COMPOSING AND WRITING
YOUR FINAL PROJECT
For many students, writing a final project can be a bit daunting. Where to begin? What to say and in what order to present a topic? Here are some suggestions. Use these structures and tools as background for your paper, not for the visible, tangible structure of the paper! Once you’ve clearly and very specifically asked the question you hope to answer in your paper, find your sources and read them closely. Then begin to organize what you’re learning.
The “What? So What? Now What?” Reflection Model
One often used model of reflection (in nursing and other service professions, but applicable in all sorts of other settings) is this deceptively simple but powerful set of questions. What does your research say? So what does it mean? What difference and actionable “agenda items” are pointed to by your findings? For you? For others? What should a person who has learned what your research says do more of? less of? differently? Here is a helpful source from the Mary Jane Underwood Stryker Institute for Service-Learning of Kalamazoo College that discusses this model further:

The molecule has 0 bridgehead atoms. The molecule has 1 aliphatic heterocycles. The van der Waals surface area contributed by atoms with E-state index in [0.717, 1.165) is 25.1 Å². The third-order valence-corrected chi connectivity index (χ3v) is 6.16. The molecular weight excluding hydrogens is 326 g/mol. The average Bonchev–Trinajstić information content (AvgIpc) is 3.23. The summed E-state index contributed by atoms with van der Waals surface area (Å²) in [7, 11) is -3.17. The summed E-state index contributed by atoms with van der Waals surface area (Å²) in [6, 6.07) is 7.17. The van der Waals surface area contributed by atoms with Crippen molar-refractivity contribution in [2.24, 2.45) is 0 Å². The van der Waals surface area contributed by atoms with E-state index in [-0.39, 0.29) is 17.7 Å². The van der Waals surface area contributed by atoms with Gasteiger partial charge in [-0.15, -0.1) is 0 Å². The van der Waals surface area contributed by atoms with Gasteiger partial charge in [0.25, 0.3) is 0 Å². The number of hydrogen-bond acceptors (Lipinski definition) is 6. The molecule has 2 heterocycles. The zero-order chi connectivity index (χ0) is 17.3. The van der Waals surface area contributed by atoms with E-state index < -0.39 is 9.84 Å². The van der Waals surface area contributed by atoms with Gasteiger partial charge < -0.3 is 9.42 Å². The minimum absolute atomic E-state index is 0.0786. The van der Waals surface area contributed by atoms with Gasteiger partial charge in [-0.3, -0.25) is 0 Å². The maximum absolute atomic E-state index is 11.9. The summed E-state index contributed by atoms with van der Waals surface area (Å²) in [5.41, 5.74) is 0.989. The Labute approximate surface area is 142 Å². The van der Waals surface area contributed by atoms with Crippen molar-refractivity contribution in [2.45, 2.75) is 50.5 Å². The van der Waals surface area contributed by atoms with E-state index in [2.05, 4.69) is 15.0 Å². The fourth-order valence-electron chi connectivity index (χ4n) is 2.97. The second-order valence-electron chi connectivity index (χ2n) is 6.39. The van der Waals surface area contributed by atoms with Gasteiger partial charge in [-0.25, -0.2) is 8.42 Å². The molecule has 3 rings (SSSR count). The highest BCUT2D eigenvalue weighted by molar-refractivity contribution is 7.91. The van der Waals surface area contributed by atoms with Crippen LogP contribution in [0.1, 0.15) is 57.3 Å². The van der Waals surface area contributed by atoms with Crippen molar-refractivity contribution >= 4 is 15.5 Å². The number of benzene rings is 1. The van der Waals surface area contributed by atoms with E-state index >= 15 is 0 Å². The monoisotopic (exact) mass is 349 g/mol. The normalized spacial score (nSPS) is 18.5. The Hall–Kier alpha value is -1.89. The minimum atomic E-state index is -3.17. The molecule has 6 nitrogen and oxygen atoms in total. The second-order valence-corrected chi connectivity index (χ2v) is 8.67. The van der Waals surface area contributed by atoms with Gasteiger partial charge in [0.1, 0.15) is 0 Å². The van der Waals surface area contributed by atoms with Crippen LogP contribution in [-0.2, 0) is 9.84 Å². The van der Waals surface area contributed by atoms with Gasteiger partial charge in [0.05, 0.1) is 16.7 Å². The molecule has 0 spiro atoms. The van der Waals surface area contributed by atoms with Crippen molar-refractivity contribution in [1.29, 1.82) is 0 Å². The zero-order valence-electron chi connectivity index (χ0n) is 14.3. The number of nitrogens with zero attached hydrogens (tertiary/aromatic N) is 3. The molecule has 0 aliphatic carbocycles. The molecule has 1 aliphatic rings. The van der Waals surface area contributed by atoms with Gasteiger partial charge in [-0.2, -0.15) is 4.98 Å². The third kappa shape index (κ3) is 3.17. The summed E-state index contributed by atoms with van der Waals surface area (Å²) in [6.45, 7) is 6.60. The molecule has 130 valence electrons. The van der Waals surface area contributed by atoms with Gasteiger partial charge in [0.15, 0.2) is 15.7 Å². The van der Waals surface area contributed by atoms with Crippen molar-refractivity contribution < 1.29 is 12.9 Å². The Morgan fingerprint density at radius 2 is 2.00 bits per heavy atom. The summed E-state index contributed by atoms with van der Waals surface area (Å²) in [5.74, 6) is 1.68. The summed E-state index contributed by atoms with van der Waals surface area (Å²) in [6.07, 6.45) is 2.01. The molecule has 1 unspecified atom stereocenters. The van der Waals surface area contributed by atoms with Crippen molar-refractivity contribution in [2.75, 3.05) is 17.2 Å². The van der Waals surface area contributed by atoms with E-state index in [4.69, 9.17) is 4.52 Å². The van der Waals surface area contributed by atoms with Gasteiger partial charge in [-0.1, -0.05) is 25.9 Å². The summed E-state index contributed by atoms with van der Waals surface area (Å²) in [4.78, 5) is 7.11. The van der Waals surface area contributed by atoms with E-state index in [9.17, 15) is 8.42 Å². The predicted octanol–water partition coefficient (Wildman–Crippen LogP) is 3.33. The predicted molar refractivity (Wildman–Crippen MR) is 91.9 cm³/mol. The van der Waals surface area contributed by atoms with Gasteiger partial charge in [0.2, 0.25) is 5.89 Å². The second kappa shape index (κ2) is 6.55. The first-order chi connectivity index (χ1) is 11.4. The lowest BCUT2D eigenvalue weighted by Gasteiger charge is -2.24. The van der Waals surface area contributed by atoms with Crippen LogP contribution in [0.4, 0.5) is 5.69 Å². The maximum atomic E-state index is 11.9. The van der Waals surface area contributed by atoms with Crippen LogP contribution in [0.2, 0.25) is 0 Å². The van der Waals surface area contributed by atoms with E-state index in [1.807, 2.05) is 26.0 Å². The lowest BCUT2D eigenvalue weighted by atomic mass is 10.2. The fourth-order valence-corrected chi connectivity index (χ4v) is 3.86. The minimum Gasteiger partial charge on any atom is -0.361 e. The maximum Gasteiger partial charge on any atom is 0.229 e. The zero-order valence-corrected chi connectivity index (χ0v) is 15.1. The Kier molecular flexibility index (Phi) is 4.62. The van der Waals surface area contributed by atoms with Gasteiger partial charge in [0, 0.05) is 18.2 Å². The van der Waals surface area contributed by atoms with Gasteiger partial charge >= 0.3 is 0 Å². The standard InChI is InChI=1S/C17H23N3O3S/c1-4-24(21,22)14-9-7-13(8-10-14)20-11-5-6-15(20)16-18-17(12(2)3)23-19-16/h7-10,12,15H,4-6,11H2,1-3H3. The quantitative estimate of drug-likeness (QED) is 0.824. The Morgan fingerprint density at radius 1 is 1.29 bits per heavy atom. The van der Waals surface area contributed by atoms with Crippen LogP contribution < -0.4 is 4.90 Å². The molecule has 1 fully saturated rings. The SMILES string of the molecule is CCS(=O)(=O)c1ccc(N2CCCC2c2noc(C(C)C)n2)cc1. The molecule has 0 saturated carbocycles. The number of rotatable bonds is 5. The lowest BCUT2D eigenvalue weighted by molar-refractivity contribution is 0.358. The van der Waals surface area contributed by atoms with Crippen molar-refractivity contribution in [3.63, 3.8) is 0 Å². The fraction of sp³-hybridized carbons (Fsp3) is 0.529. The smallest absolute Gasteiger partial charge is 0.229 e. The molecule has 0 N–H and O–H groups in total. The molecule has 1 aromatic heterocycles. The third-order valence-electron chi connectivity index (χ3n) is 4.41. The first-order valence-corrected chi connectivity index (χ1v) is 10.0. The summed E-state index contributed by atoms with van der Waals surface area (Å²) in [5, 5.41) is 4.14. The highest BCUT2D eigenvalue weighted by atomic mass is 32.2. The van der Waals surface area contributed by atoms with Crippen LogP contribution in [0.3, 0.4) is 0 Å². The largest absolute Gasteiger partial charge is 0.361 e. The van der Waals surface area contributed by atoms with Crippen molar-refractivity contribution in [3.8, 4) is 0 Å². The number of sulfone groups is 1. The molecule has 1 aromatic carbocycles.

“What? So What? Now What?” (PDF)
AN ANCIENT APPROACH THAT STILL WORKS: TOPOI
Topoi is a Greek word that means ”places,” that is, “places to find something,” and from which we get the English word topics. Topoi have been used since ancient times to help speakers and writers develop the content of what they want to present. There are many ancient and modern lists of topoi. Here is one modern list by the teacher of writing Jacqueline Berke, which she calls “Twenty Questions for the Writer”:
1. Definition: What does X mean?
2. Description: How may X be described?
3. Simple Analysis: What are the component parts of X?
4. Process Analysis: How is X made or done?
5. Directional Analysis: How should X be made or done?
6. Functional Analysis: What is/are the essential...
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